Do you remember that moment when you realized you really liked fashion? That transition when your interest in dress, adornment and clothing went from a passive form of enjoyment to an unquenchable curiousity?
Perhaps it happened with an article that gave you the history and context of a particular style, a detail on a pair of pants that you knew must be modeled on something rather old but couldn’t quite place, a list of required classes for a fashion degree, obscure titles cited in the pages of magazines (including, ahem, Worn Fashion Journal). You found questions you never knew you could ask. Suddenly, it wasn’t enough to put on the dress; you needed to know its conceptual and cultural story. There are the questions you start to obsessively ask:
Did fashion play a part in any of the suffragist movements? Why does the human brain like repeating patterns, and why do we put them on our clothing? What are the socioeconomic demographics behind modern hipster fashion? How many shoes would your average Victorian lady have owned in her lifetime? What about her maid? And why? And where did we get that rule that horizontal stripes are not slimming?
These are the questions that have been plaguing many of the fashion students, journalists, history majors, artists, and other individuals amongst you. What are your research options? Who are the gatekeepers to the information you might be interested in? How far could you take your search? With this series, we aim to help you find the next steps, to get your vintage brogue-clad foot into the door of fashion research opportunities.
Part 1: Fashion and Research
Mapping Your Path
Before jumping into a fashion research project, focus and develop your search. Knowing precisely what you’re asking will give your research direction and give you confidence when asking for help. Sometimes, what seems like the obvious is often the most overlooked. We all know how exciting geeking out over fashion research is, but make sure you don’t skip the first steps.
Ask the smart questions
Let’s say you’ve been wondering about hosiery. What about it compels you? Are you asking about its invention? Modern production? Cultural implications in one decade or another? Those seams up the back of the leg in the 1940s? All of the above? Keep a list of synonymous keywords for your search (when there is nothing to be found on cravats, you’ll be reminded to broaden your search to ties or neckties).
Know the type of information that’s out there
You are fascinated by designer Madeleine Vionnet, but want to find more beyond the first page of Google results. The next step depends on how far along you are in your research. Keep an open mind to types of first and second-hand documents out there: book-length biographies, short encyclopedia entries on her life, personal papers and sketches, academic articles on the designer’s greater impact on 20th century design, and photographs of her work are all great resources to keep an eye out for.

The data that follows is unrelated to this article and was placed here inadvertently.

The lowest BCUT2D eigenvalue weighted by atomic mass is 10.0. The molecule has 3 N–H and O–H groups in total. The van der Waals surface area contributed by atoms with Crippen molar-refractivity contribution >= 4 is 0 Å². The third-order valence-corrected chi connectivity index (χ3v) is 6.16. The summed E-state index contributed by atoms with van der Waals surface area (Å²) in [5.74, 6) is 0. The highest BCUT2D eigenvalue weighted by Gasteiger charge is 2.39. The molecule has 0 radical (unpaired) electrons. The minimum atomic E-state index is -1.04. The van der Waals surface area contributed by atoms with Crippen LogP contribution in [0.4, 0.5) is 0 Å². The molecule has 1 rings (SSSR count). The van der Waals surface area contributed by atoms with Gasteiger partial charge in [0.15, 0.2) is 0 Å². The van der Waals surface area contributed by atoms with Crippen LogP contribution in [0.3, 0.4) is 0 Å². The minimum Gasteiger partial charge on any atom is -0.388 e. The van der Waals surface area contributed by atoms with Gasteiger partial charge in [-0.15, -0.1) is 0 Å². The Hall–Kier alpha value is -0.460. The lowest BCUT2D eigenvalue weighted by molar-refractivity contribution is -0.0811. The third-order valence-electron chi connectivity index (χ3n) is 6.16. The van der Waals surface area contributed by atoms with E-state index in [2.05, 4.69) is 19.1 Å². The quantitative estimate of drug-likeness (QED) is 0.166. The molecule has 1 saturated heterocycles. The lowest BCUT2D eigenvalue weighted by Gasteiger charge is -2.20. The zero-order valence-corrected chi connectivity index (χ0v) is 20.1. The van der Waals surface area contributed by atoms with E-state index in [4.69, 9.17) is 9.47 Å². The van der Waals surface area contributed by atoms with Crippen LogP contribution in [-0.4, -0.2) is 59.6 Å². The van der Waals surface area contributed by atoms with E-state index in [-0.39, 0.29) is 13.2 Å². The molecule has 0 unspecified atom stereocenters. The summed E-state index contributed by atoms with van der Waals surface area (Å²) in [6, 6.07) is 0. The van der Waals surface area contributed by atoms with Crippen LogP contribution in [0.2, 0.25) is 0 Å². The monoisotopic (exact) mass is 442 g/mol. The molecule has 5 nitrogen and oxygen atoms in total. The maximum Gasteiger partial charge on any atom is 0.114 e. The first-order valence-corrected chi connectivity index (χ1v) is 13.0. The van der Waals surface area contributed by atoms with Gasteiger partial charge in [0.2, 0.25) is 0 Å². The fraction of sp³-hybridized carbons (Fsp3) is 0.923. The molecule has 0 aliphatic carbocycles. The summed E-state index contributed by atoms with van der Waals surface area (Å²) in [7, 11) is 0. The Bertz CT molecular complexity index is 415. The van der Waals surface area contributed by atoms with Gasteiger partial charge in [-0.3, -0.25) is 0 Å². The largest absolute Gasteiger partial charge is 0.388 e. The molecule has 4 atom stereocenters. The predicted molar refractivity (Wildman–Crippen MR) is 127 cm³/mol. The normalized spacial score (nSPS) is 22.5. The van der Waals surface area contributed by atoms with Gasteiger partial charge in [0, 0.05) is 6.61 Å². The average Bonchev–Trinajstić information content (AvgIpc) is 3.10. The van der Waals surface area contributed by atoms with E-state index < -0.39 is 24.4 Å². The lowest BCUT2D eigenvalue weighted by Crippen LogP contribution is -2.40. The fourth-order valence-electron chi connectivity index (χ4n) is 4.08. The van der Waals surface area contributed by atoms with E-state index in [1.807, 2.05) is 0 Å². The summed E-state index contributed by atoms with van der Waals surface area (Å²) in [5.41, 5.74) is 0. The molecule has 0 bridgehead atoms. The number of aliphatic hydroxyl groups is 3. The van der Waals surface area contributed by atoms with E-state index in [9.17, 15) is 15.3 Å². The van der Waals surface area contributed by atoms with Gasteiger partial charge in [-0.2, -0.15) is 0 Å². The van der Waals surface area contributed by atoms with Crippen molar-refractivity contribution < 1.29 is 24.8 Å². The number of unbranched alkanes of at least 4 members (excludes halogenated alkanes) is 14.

Figure out where you’re going
Depending on your question, fields like anthropology, sociology, history, art history, literature, and even some of the sciences might be your best hope for the information you seek. Typing the word “fashion” into your keyword search could derail you from a wealth of information. If your question involves fabric dye, for example, your search might meander through field studies of indigenous cultures, a review of colours depicted in 18th century portraiture, the chemistry of tannins used to cure leather, or a study of D.I.Y. social networking sites instructing on dye techniques today.
Keep your audience in mind
Is the purpose of your research personal, professional, or academic? Will you keep track of sources to refer to later, or possibly cite them in your writing? In an academic or professional setting, the validity of your findings is key. Even if not required to cite sources, a wise researcher is able to on request. If using images for publication, remember that you may need copyright permission.
Documenting your search also serves as a trail of breadcrumbs: should your search peter out in one direction, you can go back and take it in another. If you write a blog entry on the topic but later decide to write a full-length dissertation, your notes should be thorough enough that you don’t have to repeat your search. Keep in mind that quality resources do not only inform, but also direct you elsewhere for further information. Internet resources, academic papers and reference books are often valuable not for their content, but for the content they direct you to. The very question you are working on has probably been asked before, in one way or another. What did this author find, and where? Become a master of bookmarking your web results, whether in a web browser folder or on a bookmarking site like Delicious.com.
In asking these questions about your question, you will be adding some depth and breadth to it. Giving yourself some options, and plenty of room for creative searching. Keep notes of everything you can, and return to them if your search is frustrating. Treat your question as an equation: concise and deliberate. Next you’ll determine where to start looking!
Keep posted on www.wornjournal.com for part 2, coming soon!